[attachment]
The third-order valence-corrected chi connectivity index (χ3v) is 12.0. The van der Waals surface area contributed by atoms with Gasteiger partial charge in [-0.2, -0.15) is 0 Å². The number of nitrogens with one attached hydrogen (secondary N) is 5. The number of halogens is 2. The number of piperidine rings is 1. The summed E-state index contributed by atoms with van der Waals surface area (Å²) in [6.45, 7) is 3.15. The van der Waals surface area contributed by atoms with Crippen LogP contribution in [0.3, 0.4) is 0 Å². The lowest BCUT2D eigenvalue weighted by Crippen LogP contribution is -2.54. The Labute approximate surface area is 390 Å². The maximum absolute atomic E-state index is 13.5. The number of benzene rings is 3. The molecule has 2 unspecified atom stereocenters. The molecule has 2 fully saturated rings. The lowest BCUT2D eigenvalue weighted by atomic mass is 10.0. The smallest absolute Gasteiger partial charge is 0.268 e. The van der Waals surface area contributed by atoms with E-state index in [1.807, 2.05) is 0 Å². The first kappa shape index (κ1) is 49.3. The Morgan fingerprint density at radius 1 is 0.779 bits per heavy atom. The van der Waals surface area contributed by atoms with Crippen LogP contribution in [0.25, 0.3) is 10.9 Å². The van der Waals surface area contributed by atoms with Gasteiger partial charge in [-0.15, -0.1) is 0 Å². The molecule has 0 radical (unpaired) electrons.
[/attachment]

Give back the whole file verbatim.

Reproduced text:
The third-order valence-corrected chi connectivity index (χ3v) is 12.0. The van der Waals surface area contributed by atoms with Gasteiger partial charge in [-0.2, -0.15) is 0 Å². The number of nitrogens with one attached hydrogen (secondary N) is 5. The number of halogens is 2. The number of piperidine rings is 1. The summed E-state index contributed by atoms with van der Waals surface area (Å²) in [6.45, 7) is 3.15. The van der Waals surface area contributed by atoms with Crippen LogP contribution in [0.3, 0.4) is 0 Å². The lowest BCUT2D eigenvalue weighted by Crippen LogP contribution is -2.54. The Labute approximate surface area is 390 Å². The maximum absolute atomic E-state index is 13.5. The number of benzene rings is 3. The molecule has 2 unspecified atom stereocenters. The molecule has 2 fully saturated rings. The lowest BCUT2D eigenvalue weighted by atomic mass is 10.0. The smallest absolute Gasteiger partial charge is 0.268 e. The van der Waals surface area contributed by atoms with E-state index in [1.807, 2.05) is 0 Å². The first kappa shape index (κ1) is 49.3. The Morgan fingerprint density at radius 1 is 0.779 bits per heavy atom. The van der Waals surface area contributed by atoms with Crippen LogP contribution in [0.25, 0.3) is 10.9 Å². The van der Waals surface area contributed by atoms with Gasteiger partial charge in [-0.15, -0.1) is 0 Å². The molecule has 0 radical (unpaired) electrons.